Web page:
Well, the last four episodes of Boomtown have come and gone. They were interesting to watch, because they showed signs of the show trying on different clothes, dressing up as other shows to see if it could save itself. The episode in which a long-dead body is discovered in a former frat house, for example, seemed like it was trying for the CSI route, while the one with Howard Hesseman as an aging film director accused of murder seems like it wanted to be a Law & Order-esque "ripped from the headlines" version of the Phil Spector case.
And yet, through all of this the basic Boomtowness came through. The concern for character and the signs of belief of some core of goodness in humanity were there. It died as it lived, folks.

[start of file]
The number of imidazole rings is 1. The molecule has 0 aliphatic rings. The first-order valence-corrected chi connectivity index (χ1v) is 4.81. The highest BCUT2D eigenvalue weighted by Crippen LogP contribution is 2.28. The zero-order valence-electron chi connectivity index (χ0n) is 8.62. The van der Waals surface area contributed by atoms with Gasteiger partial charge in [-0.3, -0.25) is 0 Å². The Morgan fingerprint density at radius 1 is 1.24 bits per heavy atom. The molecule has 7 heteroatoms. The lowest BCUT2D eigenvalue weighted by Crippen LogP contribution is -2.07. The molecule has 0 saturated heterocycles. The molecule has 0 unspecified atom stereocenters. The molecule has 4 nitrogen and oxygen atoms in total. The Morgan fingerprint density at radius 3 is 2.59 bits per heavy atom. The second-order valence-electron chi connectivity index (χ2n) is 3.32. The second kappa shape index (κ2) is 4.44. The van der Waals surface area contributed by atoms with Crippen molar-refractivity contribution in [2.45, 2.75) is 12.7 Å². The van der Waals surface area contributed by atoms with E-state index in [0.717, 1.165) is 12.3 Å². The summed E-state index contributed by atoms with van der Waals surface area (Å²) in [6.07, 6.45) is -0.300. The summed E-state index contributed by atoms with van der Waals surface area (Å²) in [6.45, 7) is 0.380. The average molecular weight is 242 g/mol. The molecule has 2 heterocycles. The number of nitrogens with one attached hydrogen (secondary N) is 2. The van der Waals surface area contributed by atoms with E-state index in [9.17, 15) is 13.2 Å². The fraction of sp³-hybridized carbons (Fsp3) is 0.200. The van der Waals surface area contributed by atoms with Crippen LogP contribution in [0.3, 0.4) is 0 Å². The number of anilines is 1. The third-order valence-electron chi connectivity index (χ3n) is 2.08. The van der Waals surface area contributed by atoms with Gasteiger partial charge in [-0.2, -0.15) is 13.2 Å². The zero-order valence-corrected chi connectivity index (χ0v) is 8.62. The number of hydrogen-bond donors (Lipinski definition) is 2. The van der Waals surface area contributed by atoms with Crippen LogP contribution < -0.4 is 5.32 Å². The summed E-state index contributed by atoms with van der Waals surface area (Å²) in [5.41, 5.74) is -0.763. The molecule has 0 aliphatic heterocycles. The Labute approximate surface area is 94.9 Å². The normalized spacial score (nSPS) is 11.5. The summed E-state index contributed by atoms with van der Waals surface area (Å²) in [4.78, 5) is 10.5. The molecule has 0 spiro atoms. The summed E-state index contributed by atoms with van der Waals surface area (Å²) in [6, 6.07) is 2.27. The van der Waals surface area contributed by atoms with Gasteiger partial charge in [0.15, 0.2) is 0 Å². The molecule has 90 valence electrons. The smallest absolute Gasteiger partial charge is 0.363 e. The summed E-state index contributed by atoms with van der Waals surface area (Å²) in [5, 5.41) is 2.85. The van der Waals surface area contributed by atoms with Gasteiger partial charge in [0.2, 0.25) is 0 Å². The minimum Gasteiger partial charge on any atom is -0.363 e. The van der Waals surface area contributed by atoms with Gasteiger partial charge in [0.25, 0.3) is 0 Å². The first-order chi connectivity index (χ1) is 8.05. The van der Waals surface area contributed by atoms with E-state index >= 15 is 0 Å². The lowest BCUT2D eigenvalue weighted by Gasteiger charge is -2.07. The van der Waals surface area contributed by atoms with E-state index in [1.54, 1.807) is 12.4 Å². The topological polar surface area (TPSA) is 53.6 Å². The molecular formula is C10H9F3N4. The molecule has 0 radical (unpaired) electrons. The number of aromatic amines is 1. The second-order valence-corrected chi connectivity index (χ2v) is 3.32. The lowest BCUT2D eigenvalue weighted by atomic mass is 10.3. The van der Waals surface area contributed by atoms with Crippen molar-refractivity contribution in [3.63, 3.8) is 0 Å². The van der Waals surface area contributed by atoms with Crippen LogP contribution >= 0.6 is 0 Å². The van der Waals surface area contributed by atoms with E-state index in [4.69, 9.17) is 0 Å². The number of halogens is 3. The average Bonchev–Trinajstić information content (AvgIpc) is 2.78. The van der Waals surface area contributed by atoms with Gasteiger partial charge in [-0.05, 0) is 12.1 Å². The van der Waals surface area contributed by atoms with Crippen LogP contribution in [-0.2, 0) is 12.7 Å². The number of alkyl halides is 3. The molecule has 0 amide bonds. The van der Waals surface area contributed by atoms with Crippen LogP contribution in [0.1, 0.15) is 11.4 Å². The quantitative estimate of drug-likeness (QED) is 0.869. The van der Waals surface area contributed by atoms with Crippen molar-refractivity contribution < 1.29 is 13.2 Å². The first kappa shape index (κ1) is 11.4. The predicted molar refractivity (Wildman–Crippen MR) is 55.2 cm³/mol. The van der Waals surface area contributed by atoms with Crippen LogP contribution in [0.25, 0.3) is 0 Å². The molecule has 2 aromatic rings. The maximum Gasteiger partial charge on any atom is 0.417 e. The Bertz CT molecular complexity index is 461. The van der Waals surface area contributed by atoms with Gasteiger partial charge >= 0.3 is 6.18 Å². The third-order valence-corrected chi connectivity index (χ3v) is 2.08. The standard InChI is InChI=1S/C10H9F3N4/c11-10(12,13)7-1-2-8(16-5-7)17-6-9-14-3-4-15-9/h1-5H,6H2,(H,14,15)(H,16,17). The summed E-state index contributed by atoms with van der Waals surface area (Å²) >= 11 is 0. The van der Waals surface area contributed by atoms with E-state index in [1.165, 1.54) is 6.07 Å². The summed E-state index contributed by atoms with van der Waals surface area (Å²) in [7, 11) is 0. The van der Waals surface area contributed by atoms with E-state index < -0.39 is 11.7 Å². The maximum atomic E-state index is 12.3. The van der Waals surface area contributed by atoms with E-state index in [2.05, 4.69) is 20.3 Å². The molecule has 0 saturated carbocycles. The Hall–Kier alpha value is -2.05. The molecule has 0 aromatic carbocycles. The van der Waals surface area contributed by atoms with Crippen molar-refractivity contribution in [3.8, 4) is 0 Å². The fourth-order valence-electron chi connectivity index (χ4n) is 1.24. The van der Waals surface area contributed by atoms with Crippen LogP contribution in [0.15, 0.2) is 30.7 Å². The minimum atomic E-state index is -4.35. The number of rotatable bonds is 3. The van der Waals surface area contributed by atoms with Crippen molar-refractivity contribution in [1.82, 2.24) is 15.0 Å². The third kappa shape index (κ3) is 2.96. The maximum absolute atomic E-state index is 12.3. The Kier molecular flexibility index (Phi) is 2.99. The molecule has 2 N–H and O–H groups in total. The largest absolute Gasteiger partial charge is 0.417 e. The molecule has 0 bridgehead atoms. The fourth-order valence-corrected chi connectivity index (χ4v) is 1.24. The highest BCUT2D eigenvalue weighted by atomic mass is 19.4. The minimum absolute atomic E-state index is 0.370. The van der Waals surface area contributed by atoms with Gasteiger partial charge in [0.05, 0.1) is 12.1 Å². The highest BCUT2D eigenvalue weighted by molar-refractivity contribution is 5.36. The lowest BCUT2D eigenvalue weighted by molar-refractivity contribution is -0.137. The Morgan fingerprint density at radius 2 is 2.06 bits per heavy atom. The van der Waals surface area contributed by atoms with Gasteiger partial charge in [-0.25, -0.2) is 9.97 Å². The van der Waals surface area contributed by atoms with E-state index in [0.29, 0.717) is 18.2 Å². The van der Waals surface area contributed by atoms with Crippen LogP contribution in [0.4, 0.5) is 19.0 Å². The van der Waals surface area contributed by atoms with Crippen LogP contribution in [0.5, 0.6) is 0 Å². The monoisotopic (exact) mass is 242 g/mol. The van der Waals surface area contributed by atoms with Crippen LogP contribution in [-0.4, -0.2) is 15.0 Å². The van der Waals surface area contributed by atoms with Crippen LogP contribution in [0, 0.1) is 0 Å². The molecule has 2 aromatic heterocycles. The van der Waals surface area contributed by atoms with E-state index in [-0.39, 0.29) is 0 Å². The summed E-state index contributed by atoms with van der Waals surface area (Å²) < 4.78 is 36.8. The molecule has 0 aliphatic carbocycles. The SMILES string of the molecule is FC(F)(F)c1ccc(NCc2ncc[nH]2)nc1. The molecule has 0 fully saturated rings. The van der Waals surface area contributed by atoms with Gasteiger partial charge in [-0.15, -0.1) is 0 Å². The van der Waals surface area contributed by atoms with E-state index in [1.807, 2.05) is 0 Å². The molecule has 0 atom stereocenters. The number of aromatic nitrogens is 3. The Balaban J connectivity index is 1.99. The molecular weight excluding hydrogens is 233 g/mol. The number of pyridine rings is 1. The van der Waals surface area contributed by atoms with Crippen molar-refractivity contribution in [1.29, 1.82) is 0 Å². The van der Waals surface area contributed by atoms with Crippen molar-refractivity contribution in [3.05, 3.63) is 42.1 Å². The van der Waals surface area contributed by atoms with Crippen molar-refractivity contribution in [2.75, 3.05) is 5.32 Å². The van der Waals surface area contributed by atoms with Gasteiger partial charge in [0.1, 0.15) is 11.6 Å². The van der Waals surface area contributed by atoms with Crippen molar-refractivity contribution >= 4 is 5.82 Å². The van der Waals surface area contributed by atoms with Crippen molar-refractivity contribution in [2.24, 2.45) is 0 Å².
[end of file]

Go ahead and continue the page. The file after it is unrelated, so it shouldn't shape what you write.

In the wake of the exit of Boomtown, creator Graham Yost has admitted that he will miss moving forward with the characters storylines. And that makes me wish again that creators of quality, cult-favorite TV series would continue their works as graphic novels. While we’ve seen things like the continuation of My So-Called Life as a young-adult novel series, the thought of having the actual original writers continuing things in a visual medium is quite appealing. And while these shows may not be successful enough to carry a comic book series in parallel, if it gets known that the stories really do continue in comics form, that the great thing that people are missing is not truly dead, perhaps we could get just a couple percent of the show’s viewers to follow it to the comics. That would be a financial success. And Boomtown could make very good comics.